Press freedom in the world’s biggest democracy has suffered during Modi’s tenure, rights activists say. India has fallen 10 spots to 150 out of 180 countries in the World Press Freedom Index, compiled by Reporters Without Borders, since he took office in 2014. Critical reporters, particularly women, say they are subjected to relentless campaigns of online abuse.

Media outlets, international rights groups and foreign charities have also found themselves subjected to scrutiny by India’s tax authorities and financial crimes investigators. Late Catholic nun Mother Teresa’s charity last year found itself temporarily starved of funds after the Home Ministry refused to renew its licence to receive foreign donations. Amnesty International announced it was halting operations in India after the Government froze its bank accounts in 2020, following raids on its offices.

In 2021, Indian tax authorities raided a prominent newspaper and a TV channel that had been critical of the Government’s handling of the Coronavirus pandemic, triggering accusations of intimidation.

‘Campaign of violence’

The 2002 riots in Gujarat began after 59 Hindu pilgrims were killed in a fire on a train. Thirty-one Muslims were convicted of criminal conspiracy and murder over that incident. The BBC documentary cited a previously classified British Foreign Ministry report quoting unnamed sources saying that Modi met senior police officers and “ordered them not to intervene” in the anti-Muslim violence by right-wing Hindu groups that followed.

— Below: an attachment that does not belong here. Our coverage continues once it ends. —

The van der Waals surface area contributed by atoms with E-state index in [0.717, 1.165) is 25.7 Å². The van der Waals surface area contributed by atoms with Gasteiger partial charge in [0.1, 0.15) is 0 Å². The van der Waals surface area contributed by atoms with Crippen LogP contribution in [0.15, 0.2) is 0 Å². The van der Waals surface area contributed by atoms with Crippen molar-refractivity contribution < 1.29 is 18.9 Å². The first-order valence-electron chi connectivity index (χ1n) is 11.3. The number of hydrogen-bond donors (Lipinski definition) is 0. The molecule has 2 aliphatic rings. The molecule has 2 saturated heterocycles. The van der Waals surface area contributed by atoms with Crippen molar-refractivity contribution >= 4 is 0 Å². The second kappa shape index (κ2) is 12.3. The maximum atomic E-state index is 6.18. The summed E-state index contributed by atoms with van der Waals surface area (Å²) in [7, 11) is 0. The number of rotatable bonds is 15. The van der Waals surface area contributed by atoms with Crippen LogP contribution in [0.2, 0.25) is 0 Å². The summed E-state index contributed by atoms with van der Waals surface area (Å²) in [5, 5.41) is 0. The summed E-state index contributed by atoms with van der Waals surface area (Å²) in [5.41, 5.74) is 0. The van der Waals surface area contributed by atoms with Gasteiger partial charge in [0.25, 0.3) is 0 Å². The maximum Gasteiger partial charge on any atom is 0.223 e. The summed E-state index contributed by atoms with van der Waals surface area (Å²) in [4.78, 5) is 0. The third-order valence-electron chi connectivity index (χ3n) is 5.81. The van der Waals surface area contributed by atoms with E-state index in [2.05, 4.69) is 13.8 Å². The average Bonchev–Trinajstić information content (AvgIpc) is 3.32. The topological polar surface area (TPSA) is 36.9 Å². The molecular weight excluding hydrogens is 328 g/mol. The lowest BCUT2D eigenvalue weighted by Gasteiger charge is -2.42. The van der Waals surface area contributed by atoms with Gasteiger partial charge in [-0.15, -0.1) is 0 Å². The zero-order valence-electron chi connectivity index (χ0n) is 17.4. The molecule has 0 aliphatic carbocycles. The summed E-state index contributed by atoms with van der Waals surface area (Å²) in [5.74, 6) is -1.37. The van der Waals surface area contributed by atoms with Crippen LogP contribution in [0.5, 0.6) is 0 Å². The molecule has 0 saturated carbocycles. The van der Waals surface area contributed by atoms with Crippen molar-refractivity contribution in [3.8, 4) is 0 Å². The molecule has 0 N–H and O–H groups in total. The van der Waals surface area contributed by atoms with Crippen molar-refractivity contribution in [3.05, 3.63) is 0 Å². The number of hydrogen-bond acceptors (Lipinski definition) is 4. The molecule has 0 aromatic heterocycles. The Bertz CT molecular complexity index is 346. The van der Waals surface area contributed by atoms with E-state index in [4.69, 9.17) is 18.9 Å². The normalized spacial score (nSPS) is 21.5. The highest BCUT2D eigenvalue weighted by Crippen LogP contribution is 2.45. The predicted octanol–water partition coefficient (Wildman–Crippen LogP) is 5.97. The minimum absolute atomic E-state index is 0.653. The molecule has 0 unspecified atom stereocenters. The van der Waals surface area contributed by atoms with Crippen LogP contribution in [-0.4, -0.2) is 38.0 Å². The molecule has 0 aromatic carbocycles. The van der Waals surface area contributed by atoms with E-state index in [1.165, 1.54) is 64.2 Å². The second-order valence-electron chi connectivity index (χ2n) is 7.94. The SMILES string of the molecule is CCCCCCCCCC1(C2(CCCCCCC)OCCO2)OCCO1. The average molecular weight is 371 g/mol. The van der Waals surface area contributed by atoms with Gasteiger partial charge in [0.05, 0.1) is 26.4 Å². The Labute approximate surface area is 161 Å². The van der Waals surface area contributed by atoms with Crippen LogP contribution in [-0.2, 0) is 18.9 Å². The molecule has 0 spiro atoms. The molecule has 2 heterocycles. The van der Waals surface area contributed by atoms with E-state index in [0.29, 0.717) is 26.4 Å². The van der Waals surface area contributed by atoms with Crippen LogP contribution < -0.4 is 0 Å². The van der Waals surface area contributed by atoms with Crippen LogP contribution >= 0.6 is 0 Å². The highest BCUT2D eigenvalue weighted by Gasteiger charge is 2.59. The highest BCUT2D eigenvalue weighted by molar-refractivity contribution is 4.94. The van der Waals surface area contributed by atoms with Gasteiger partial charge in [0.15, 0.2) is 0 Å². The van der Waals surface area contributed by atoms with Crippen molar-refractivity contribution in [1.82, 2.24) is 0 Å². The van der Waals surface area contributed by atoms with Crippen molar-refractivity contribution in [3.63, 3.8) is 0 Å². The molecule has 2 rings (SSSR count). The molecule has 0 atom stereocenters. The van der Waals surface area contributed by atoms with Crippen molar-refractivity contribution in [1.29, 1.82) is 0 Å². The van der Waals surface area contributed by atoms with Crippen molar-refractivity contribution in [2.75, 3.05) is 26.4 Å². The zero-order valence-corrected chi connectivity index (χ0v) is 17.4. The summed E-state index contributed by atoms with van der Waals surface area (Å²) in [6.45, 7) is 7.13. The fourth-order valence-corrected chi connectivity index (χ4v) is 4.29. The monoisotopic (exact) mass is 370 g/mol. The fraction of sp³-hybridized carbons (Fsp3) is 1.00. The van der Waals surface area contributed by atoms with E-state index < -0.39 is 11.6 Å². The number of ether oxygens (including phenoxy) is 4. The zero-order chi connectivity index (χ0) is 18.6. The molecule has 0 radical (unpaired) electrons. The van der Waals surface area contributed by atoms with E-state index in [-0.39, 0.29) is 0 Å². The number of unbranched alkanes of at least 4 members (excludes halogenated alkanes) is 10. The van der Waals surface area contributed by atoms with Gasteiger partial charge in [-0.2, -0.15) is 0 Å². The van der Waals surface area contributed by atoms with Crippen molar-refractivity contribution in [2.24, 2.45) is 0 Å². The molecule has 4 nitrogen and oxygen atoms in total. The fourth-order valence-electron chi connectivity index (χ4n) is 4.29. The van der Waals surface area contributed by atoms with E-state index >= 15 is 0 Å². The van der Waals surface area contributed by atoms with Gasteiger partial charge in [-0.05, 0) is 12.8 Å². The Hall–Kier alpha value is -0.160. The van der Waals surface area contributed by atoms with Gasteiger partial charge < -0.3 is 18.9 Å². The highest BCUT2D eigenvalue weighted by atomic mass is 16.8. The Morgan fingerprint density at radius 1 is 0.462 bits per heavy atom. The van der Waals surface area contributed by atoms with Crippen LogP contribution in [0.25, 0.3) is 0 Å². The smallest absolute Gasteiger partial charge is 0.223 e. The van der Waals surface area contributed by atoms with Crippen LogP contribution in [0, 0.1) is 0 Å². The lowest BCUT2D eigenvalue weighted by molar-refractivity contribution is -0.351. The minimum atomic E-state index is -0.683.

The violence was “politically motivated” and the aim “was to purge Muslims from Hindu areas”, the Foreign Ministry report said. The “systematic campaign of violence has all the hallmarks of ethnic cleansing” and was impossible “without the climate of impunity created by the State Government…Narendra Modi is directly responsible”, it concluded.

Modi, who ran Gujarat from 2001 until his election as Prime Minister in 2014, was briefly subject to a travel ban by the United States over the violence. A special investigative team appointed by India’s Supreme Court to probe the roles of Modi and others in the violence said in 2012 it did not find any evidence to prosecute the then Chief Minister.